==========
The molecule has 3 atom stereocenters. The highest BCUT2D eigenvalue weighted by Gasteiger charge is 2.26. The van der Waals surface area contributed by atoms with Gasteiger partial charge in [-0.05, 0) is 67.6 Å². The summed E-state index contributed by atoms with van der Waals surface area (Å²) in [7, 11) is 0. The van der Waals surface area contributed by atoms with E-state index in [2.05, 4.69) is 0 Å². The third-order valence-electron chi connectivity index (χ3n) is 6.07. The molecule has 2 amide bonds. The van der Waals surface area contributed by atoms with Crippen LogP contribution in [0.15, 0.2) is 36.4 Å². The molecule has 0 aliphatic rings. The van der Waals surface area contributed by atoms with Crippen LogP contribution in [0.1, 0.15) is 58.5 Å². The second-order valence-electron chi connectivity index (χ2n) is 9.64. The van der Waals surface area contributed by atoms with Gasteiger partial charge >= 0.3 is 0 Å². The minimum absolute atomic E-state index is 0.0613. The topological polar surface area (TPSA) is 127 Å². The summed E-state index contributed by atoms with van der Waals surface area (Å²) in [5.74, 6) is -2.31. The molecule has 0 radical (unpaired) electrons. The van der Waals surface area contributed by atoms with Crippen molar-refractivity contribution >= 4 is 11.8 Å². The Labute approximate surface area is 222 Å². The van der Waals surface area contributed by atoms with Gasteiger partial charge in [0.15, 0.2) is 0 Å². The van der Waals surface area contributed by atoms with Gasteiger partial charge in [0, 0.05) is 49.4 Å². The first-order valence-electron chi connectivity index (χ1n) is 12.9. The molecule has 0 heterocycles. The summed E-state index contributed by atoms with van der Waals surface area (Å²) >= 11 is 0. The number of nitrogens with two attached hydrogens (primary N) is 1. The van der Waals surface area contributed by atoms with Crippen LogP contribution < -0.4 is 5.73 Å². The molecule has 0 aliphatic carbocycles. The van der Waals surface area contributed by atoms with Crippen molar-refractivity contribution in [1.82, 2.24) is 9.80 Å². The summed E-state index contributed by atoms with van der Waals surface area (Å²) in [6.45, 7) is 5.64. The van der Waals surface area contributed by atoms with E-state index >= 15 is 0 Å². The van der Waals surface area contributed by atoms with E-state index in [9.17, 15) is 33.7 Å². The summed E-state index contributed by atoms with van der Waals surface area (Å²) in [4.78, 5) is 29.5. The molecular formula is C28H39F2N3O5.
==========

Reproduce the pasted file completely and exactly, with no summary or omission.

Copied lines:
The molecule has 3 atom stereocenters. The highest BCUT2D eigenvalue weighted by Gasteiger charge is 2.26. The van der Waals surface area contributed by atoms with Gasteiger partial charge in [-0.05, 0) is 67.6 Å². The summed E-state index contributed by atoms with van der Waals surface area (Å²) in [7, 11) is 0. The van der Waals surface area contributed by atoms with E-state index in [2.05, 4.69) is 0 Å². The third-order valence-electron chi connectivity index (χ3n) is 6.07. The molecule has 2 amide bonds. The van der Waals surface area contributed by atoms with Crippen LogP contribution in [0.15, 0.2) is 36.4 Å². The molecule has 0 aliphatic rings. The van der Waals surface area contributed by atoms with Crippen LogP contribution in [0.1, 0.15) is 58.5 Å². The second-order valence-electron chi connectivity index (χ2n) is 9.64. The van der Waals surface area contributed by atoms with Gasteiger partial charge >= 0.3 is 0 Å². The minimum absolute atomic E-state index is 0.0613. The topological polar surface area (TPSA) is 127 Å². The summed E-state index contributed by atoms with van der Waals surface area (Å²) in [5.74, 6) is -2.31. The molecule has 0 radical (unpaired) electrons. The van der Waals surface area contributed by atoms with Crippen molar-refractivity contribution >= 4 is 11.8 Å². The Labute approximate surface area is 222 Å². The van der Waals surface area contributed by atoms with Gasteiger partial charge in [0.15, 0.2) is 0 Å². The van der Waals surface area contributed by atoms with Gasteiger partial charge in [0, 0.05) is 49.4 Å². The first-order valence-electron chi connectivity index (χ1n) is 12.9. The molecule has 0 heterocycles. The summed E-state index contributed by atoms with van der Waals surface area (Å²) >= 11 is 0. The number of nitrogens with two attached hydrogens (primary N) is 1. The van der Waals surface area contributed by atoms with Crippen LogP contribution < -0.4 is 5.73 Å². The molecule has 0 aliphatic carbocycles. The van der Waals surface area contributed by atoms with Crippen molar-refractivity contribution in [1.82, 2.24) is 9.80 Å². The summed E-state index contributed by atoms with van der Waals surface area (Å²) in [6.45, 7) is 5.64. The van der Waals surface area contributed by atoms with E-state index >= 15 is 0 Å². The van der Waals surface area contributed by atoms with E-state index in [9.17, 15) is 33.7 Å². The summed E-state index contributed by atoms with van der Waals surface area (Å²) in [4.78, 5) is 29.5. The molecular formula is C28H39F2N3O5.